I´ve certainly never thought of myself as one of Them. No-one ever thinks
    of themselves as one of Them. We´re always one of Us. It´s Them that do
    the bad things. <=> Terry Pratchett. Jingo.

    Caution ===== followups may have been changed to relevant groups
    (if there were any)
    Bruce Sinclair, Sep 8, 2004
    #6
  7. will wrote:
    > what's the best approach to prevent easily guessable email address, as
    > it's a common practice for spammers nowadays. any special
    > combination/length of characters that spammers don't usually bother?


    random charactors, not a real word or name, not made public at all,
    including your own "address book".

    --
    Dave Hall
    http://www.dave.net.nz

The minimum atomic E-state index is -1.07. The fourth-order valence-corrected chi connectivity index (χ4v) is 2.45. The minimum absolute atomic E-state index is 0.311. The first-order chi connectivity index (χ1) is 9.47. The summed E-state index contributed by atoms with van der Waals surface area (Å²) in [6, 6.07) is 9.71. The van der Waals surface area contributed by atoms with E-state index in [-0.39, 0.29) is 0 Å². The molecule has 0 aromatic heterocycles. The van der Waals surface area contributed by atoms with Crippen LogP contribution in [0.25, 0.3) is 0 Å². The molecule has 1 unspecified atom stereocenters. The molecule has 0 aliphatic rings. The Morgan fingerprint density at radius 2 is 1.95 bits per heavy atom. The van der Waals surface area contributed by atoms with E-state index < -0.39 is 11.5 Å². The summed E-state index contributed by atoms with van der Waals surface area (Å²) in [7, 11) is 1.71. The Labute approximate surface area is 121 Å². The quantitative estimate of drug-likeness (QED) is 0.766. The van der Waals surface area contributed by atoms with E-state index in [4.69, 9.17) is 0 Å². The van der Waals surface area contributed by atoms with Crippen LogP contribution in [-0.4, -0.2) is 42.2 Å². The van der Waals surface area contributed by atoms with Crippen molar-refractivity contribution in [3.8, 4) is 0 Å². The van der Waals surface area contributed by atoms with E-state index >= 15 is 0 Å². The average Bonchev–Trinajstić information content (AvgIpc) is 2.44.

Dave - Dave.net.nz, Sep 8, 2004
    #7
  8. will

    AD. Guest

    On Wed, 08 Sep 2004 11:57:18 +1200, Evil Bastard wrote:

    > (Note that M$'s patent-encumbered 'caller-id' system is actively being
    > used by spammers, so has fallen way flat on its expectations).


    You say that like it's a bad thing.

    SPF and SenderID aren't for blocking spam, they are for stopping them
    spoofing valid domains. Even if that didn't end up reducing spam levels,
    it still helps out against joe jobs and spam/virus backscatter.

    Spam won't be stopped with any magic bullet solution, it will require an
    arsenal of tools that each make it harder and more expensive for spammers
    to operate.

    Greylisting and SPF like solutions help force spammers out into the open
    where they can be blacklisted easier. None of these solutions will stop
    spam by themselves, but are aimed at stopping them evade other techniques.

    Cheers
    Anton
    AD., Sep 8, 2004
    #8
  9. will

    T-Boy Guest

    In article <413e3175$>, says...
    > hi,
    >
    > i'm setting up an email address exclusive to GPRS access, naturally i